A few days ago I got a Facebook message from David Recordon about Six Apart's release of the ActionStreams plugin. The meat of the announcement is excerpted below

Today, we're shipping the next step in our vision of openness -- the Action Streams plugin -- an amazing new plugin for Movable Type 4.1 that lets you aggregate, control, and share your actions around the web. Now of course, there are some social networking services that have similar features, but if you're using one of today's hosted services to share your actions it's quite possible that you're giving up either control over your privacy, management of your identity or profile, or support for open standards. With the Action Streams plugin you keep control over the record of your actions on the web. And of course, you also have full control over showing and hiding each of your actions, which is the kind of privacy control that we demonstrated when we were the only partners to launch a strictly opt-in version of Facebook Beacon. Right now, no one has shipped a robust and decentralized complement to services like Facebook's News Feed, FriendFeed, or Plaxo Pulse. The Action Streams plugin, by default, also publishes your stream using Atom and the Microformat hAtom so that your actions aren't trapped in any one service. Open and decentralized implementations of these technologies are important to their evolution and adoption, based on our experiences being involved in creating TrackBack, Atom, OpenID, and OAuth. And we hope others join us as partners in making this a reality.

This is a clever idea although I wouldn't compare it to the Facebook News Feed (what my social network is doing) it is instead a self hosted version of the Facebook Mini-Feed (what I've been doing). Although people have been doing this for a while by aggregating their various feeds and republishing to their blog (life streams?), I think this is the first time that a full fledged framework for doing this has been shipped as an out of the box solution. 

Mark Paschal has a blog post entitled Building Action Streams which gives an overview of how the framework works. You define templates which contains patterns that should be matched in a feed (RSS/Atom) or in an HTML document and how to convert these matched elements into a blog post. Below is the template for extracting and republishing del.icio.us links extracted from the site's RSS feeds.

delicious:
    links:
        name: Links
        description: Your public links
        html_form: '[_1] saved the link <a href="[_2]">[_3]</a>'
        html_params:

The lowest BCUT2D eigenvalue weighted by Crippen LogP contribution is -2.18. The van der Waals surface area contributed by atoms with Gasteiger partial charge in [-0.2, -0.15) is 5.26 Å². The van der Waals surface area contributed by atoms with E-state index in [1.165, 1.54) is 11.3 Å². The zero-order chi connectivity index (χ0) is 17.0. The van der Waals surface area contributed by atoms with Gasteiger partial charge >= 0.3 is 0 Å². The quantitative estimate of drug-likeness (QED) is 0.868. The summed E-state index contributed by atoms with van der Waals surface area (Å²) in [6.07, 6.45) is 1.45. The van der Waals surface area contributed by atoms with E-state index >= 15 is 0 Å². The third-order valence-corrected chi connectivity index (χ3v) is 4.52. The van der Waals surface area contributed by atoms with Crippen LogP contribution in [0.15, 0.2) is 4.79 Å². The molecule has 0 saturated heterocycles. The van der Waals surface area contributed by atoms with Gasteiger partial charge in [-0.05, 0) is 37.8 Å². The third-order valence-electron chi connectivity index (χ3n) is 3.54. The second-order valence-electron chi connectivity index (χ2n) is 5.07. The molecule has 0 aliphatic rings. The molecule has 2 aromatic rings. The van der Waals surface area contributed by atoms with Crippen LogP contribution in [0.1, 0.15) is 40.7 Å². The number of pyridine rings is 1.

- url
            - title
        url: 'http://del.icio.us/rss/{{ident}}'
        identifier: url
        xpath:
            foreach: //item
            get:
                created_on: dc:date/child::text()
                title: title/child::text()
                url: link/child::text()

It reminds me a little of XSLT. I almost wondered why they just didn't use that until I saw that it also supports pattern matching HTML docs using Web::Scraper [and that XSLT is overly verbose and difficult to grok at first glance].

Although this is a pretty cool tool I don't find it interesting as a publishing tool. On the other hand, it's potential as a new kind of aggregator is very interesting. I'd love to see someone slap more UI on it and make it a decentralized version of the Facebook News feed. Specifically, if I could feed it a blogroll, have it use the Google Social Graph API to figure out the additional services that the people in my subscriptions have and then build a feed reader + news feed experience on top of it. That would be cool. 

Come to think of it, this would be something interesting to experiment with in future versions of RSS Bandit.

Now Playing: Birdman - Pop Bottles (remix) (feat. Jim Jones & Fabolous)


 

Sunday, February 3, 2008 7:24:26 PM (GMT Standard Time, UTC+00:00)
I'm with you on this. I love the idea of providing my own presence and allowing it to be subscribed to (with whatever permissions and granularity that become important). But this model doesn't scale without aggregators. It strikes me that all of the pieces are there, if we can simply organize them.

(And I still think I could put my Windows Home Server into service as a node on the social grid where I control how I appear and participate in different cyber-communities. But a hosted web site or blog site should work just as well for those of us who work with such things.)
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